Leadership Challenge: Be a Better Listener

A big leadership challenge is how to become a better listener. I hear this from my coaching clients: many of them are aware they don’t listen well. This may be because most top executives are highly goal-oriented and have a winner’s attitude. While that’s good for most things in life, it gets in the way of being a good listener.

Here’s what I mean by that: if you’re focused on what you need from the other person, and what you need them to understand. then you’re really not focused on what they need or what they’re saying. You’re not listening to them. You’re more interested in what you have to say. And that applies to both family situations and work. (Photo by Danilo Rizzuti)

In fact, when Marshall Goldsmith wrote his book What Got You Here Won’t Get You There, he made a list of 20 faulty habits that leaders engage in. About three-quarters of them contribute to or directly cause bad listening. Think about this: the best bosses are really good listeners. They “hear” what you have to say.

This is what I meant by “walking the leadership tightrope,” in a previous post. You can’t lead well if you’re a know-it-all, and don’t ask your people a lot of questions (and listen to the answers!)

The worst bosses don’t listen. They expound. They talk. A lot. Last week I got a Harvard Business Review tip about how to become a better listener. It’s a perfect example of a technical solution to solving the problem of listening. I’ll share it with you here, then tell you why I think the listening problem requires more than this, i.e., an adaptive solution – a change in mindset, not just a change in behavior.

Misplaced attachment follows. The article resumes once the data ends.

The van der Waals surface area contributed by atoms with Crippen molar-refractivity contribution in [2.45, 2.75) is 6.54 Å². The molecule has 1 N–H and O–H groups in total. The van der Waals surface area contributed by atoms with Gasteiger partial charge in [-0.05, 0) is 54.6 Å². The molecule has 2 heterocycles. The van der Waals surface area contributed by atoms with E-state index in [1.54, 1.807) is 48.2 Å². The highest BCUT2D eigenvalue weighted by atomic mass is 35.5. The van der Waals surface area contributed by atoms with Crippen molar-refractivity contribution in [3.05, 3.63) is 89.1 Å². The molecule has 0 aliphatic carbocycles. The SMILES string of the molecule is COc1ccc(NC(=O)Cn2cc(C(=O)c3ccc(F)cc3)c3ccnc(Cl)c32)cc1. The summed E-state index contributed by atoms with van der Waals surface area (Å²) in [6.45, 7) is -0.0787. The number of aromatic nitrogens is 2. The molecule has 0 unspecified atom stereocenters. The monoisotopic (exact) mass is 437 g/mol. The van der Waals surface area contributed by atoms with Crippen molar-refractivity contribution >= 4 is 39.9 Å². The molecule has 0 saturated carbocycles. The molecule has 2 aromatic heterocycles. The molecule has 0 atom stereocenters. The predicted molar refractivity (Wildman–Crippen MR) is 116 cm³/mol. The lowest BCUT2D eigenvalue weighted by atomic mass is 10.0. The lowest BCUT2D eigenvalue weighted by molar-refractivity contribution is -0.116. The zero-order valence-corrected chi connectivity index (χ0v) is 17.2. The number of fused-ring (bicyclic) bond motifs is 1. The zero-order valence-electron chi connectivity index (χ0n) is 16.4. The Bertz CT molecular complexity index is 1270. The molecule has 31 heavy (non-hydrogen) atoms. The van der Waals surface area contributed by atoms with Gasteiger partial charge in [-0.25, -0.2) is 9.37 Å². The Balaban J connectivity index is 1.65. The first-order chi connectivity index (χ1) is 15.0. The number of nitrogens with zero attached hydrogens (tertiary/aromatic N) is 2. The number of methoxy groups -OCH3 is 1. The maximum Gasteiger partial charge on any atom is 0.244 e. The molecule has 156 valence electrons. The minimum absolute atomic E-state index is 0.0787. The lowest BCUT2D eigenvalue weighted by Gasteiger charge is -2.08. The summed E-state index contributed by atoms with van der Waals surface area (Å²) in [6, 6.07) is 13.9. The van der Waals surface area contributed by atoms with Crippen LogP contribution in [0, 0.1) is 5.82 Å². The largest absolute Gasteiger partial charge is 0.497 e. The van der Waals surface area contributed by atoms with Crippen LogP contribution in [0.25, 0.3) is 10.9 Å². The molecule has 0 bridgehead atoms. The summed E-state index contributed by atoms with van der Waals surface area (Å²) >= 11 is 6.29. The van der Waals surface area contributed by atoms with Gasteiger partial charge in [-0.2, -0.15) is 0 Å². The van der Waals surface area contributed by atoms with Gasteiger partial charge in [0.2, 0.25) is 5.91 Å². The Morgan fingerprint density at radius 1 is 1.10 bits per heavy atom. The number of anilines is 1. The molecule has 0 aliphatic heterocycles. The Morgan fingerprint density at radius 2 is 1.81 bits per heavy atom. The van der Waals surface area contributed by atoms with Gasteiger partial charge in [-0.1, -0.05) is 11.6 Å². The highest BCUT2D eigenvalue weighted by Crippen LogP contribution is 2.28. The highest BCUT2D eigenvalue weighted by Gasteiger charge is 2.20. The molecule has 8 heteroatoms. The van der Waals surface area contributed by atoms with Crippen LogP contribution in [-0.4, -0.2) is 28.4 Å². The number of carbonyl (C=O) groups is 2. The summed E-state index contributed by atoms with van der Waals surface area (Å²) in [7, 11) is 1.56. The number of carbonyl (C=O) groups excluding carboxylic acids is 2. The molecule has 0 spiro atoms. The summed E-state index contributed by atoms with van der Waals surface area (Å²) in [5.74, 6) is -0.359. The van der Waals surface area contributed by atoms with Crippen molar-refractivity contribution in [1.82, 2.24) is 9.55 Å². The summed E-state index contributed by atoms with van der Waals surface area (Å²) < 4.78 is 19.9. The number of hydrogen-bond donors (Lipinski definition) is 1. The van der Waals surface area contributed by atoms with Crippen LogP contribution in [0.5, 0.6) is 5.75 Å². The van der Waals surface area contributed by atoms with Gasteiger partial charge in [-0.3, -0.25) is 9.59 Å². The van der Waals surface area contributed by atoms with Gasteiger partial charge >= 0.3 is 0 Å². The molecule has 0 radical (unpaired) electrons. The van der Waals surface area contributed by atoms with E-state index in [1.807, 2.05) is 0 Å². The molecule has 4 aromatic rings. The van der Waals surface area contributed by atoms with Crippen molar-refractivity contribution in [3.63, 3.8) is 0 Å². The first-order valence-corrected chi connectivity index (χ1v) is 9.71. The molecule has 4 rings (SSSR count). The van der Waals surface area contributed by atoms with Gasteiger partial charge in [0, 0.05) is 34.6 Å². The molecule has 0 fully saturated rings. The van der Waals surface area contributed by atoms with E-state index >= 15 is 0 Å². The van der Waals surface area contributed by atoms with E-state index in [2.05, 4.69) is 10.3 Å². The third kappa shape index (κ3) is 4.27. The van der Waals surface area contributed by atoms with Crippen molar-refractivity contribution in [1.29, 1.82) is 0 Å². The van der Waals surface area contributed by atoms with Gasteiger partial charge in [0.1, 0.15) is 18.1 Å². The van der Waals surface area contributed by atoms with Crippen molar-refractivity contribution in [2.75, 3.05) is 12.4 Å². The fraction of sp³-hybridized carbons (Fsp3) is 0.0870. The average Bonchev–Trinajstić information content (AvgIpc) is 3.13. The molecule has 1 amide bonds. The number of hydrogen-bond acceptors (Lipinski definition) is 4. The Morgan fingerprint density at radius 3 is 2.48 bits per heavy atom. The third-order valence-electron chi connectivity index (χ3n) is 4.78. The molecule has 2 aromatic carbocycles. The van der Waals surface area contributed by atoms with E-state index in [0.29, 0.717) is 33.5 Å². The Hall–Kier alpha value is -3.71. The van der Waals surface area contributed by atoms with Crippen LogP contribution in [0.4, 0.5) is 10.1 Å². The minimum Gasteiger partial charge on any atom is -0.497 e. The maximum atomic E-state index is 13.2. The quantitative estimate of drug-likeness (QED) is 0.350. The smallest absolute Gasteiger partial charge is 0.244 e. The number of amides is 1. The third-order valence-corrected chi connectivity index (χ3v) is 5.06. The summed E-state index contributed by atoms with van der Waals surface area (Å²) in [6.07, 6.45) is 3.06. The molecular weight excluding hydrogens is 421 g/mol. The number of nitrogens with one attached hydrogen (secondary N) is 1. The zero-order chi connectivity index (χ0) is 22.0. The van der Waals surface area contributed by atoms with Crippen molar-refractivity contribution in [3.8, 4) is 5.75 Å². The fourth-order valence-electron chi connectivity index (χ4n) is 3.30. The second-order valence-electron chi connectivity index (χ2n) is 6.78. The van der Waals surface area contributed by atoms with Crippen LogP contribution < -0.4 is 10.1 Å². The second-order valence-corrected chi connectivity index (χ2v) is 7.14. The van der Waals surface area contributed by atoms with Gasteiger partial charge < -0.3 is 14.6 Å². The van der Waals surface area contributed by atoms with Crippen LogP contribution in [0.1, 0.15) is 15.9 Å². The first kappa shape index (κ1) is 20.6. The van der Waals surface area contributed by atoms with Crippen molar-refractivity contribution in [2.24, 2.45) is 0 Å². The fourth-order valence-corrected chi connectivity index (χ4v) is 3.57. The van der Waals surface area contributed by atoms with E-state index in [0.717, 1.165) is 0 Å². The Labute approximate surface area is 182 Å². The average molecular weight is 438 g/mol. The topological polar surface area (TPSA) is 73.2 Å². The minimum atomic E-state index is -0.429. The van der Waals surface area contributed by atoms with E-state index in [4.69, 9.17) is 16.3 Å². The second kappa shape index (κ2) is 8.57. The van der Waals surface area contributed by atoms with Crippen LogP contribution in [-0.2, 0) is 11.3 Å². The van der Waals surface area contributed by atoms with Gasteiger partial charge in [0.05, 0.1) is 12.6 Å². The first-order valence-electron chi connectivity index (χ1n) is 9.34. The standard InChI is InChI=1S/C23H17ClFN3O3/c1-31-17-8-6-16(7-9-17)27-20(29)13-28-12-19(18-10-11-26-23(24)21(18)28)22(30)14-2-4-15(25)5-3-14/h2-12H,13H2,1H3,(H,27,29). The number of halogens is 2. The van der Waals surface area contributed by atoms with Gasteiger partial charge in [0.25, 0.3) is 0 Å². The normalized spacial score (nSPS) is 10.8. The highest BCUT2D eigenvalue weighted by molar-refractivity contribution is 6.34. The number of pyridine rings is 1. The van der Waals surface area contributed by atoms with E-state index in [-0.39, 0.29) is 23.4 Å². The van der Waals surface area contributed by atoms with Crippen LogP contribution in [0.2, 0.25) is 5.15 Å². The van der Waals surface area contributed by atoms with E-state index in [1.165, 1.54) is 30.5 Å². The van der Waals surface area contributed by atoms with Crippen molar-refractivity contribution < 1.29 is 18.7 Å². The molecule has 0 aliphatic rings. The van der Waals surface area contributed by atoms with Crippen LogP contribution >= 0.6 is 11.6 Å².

The tip is titled Listen without Reacting:

Listening is harder than speaking. Even the best listeners sometimes have to bite their tongues to stop from reacting, interrupting, or trying to console the person talking. Here are three ways you can truly listen:

  • Avoid distractions. This doesn’t just mean putting down the Blackberry or closing your web browser. Try not to think about what you’re going to say next. Simply focus on what the other person says.
  • Repeat back. This sometimes feels silly, but repeating back what you heard shows the other person that you’re listening.
  • Ask thoughtful questions. Ask open-ended questions that help you see the issue more clearly and allow your conversation partner to go deeper into what he cares about.
  • While these are good tips, the real problem lies in why people don’t listen in the first place. Unless you change your mindset, you will forget these handy tips and continue to interrupt or change the topic to your own agenda as soon as the opportunity comes up. This is a good example of a technical solution applied to an adaptive problem.

    Since so many of my coaching clients want to work on becoming a better listener, I used the grid for competing commitments from the Kegan and Lahey book Immunity to Change. I’ll share it with you here, as an example of how someone could explore the problem of listening on a deeper level to get the heart of what needs to change. All comments welcome, of course! What do you think about the “listening problem?”

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    1. […] well do you listen? One of the biggest challenges leaders have is to listen well. There’s just so much on their minds it’s hard to be fully present. Yet if one […]

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